‘We are like that only’, put simply, is an indispensable proposition for those who seek to decipher the Indian consumption riddle. Positioning Guru, Jack Trout in his bestseller ‘Differentiate or Die’ once called India a land of non-standard marketing which was hardly a disputable proposition. India truly is unique in ways more than one. There is a veritable cornucopia of evidence available where multinational firms have entered India with predisposed marketing agendas and far-fetched projections, only to be baffled by the existing heterogeneous structures within structures in the country. Consequently, many firms were forced to spin their marketing strategies on the head. Rama Bijapurkar, I must say, has pulled out all stops in her enlightening book. Her insights about Indian market’s demand structures and her informed assumptions about how to predict changes in consumer India are as informative as they are intellectually satisfying.
‘We are like that only’ starts with a foreword from late C.K. Prahlad (author of ‘Fortune at the Bottom of Pyramid’), where he argues that there is no single India and that GDP per capita is not a good measure of the capacity to consume. Rama extensively builds upon these arguments throughout the book. She highlights that consumption patterns in India should not be equated with those in other emerging markets or for that matter, with developed markets in their infancy days. Reason being that demand structures in India are quite different from any other country. India is a country where millions of people consume a little bit of each and that little bit adds up to a lot. She further avers that multinational companies and strategic consultancies need not wait for that magical per capita number at which ‘consumption’ is supposed to take off. Taking a cue from CK Prahalad’s BOP concept, Rama emphasizes that consumption in India has already taken off at the lower income levels (citing the example of success of sachets in shampoo market and how sales of millions of sachets trumps the sales of bottles) and it’s the marketers who need to realign their thought-processes if they are to sustain their success in Indian consumer market.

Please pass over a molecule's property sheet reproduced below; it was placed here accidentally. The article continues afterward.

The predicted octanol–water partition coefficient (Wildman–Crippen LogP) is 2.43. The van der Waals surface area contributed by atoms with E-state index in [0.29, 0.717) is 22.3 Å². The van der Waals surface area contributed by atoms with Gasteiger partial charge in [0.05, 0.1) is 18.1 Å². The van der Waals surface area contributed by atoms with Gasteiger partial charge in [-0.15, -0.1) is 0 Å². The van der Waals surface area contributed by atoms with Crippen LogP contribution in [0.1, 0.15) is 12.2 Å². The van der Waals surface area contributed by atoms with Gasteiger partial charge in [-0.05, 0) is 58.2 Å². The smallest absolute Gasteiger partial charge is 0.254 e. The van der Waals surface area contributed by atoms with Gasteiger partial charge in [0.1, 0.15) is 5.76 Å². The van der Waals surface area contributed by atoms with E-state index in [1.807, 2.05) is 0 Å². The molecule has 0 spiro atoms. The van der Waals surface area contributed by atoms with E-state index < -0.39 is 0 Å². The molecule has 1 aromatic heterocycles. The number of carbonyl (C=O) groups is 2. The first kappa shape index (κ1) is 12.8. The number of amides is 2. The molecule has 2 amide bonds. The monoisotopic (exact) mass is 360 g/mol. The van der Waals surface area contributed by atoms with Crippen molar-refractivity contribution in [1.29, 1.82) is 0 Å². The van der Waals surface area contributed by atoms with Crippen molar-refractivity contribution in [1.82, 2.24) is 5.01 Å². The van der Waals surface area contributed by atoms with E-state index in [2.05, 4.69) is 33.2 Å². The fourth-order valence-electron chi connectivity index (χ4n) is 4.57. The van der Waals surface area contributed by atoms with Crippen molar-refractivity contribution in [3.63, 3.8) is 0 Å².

Rama Bijapurkar’s arguments about three consumer segments – Premium, popular and discount – being equal in value and being different only in the number of consumers in each, are mighty thought-provoking. Towards the end of the book, author draws upon her knowledge in Demographics, Psychographics, Cultural science, History and Philosophy to further elucidate upon the topic of heterogeniety in Indian consumer market. Rama acknowledges the shift of society’s stance towards consumerism when she mentions in Chapter 9 that the most important cultural shift has been the emergence of discontentment with the incorrectness of having to continue with whatever little you have.
Author’s mantra to succeed in Indian market is pretty simple – a) Don’t be bogged down by the financial expectations based on macro GDP numbers; b) Have a plan which ‘India’ do you want to target, remember the heterogeniety and c) Innovate for those at the BOP (bottom of pyramid) – companies like Nokia have run way ahead of their counterparts because Nokia designed phones with optimal performance and low price that fitted into the scheme of BOP segment. The size of BOP segment itself is approximately 650 million…you can work out the rest of Maths. What shines through the book is author’s finesse in using numbers, tables, grids and at the same time, not making the book a laborious read.
Finally, it’s one of those books that you would love to read till finish. An important book for both B-School freshers who wish to pursue careers in marketing or market research – such a piece of literature can help lay the initial framework – and marketing executives.
My verdict: Recommended reading.